The outsourcing of military and security services is the object of intense legal debate. States employ private military and security companies (PMSCs) to perform functions previously exercised by regular armed forces, and increasingly international organisations, NGOs and business corporations do the same to provide security, particularly in crisis situations. Much of the public attention on PMSCs has been in response to incidents in which PMSC employees have been accused of violating international humanitarian law. Therefore initiatives have been launched to introduce uniform international standards amidst what is currently very uneven national regulation. This book analyses and discusses the interplay between international, European, and domestic regulatory measures in the field of PMSCs. It presents a comprehensive assessment of the existing domestic legislation in EU Member States and relevant Third States, and identifies implications for future international regulation. The book also addresses the crucial questions whether and how the EU can potentially play a more active future role in the regulation of PMSCs to ensure compliance with human rights and international humanitarian law.By analogy, so too should the export of people who make use of those weapons. ... c P24; Nova Scotia: Private Investigators and Private Guards Act, RSNS 1989, c 356; Ontario: Private Security and Investigative Services Act, 2005, SO 2005, anbsp;...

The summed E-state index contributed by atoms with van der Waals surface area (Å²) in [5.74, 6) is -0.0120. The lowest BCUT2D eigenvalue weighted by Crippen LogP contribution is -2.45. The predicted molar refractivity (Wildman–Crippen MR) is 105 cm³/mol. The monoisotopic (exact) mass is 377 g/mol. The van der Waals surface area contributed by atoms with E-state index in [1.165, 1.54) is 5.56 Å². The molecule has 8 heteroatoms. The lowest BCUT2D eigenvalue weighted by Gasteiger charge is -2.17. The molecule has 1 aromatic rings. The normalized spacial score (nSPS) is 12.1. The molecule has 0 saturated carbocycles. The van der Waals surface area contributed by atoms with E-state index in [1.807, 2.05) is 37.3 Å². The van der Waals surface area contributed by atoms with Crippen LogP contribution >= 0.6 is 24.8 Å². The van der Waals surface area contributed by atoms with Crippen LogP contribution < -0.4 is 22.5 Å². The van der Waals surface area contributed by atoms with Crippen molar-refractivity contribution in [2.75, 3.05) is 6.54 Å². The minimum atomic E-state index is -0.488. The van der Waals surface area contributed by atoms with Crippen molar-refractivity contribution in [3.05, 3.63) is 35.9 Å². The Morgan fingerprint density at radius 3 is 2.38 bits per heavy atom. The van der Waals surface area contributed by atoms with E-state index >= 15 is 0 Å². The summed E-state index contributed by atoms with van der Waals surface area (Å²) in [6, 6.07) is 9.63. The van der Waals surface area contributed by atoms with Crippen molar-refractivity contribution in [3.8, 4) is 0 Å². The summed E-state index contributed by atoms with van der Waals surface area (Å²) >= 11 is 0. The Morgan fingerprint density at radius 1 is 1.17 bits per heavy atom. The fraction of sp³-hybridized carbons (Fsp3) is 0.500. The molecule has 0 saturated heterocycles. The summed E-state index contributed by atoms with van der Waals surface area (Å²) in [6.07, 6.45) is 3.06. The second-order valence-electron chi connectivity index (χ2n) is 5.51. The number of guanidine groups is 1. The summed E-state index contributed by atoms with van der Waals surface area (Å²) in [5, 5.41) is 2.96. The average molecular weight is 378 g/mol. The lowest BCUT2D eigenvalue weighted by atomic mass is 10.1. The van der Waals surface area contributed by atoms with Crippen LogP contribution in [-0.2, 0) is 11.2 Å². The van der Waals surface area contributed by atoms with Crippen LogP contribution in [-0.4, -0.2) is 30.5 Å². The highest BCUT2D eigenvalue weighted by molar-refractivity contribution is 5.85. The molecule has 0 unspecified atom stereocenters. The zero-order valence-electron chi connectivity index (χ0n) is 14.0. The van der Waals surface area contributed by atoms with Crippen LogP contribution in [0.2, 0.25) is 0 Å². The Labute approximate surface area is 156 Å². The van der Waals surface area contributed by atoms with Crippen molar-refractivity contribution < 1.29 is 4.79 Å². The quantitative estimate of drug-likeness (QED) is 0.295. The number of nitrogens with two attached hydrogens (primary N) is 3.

|Title||:||Multilevel Regulation of Military and Security Contractors|
|Author||:||Christine Bakker, Mirko Sossai|
|Publisher||:||Bloomsbury Publishing - 2012-02-10|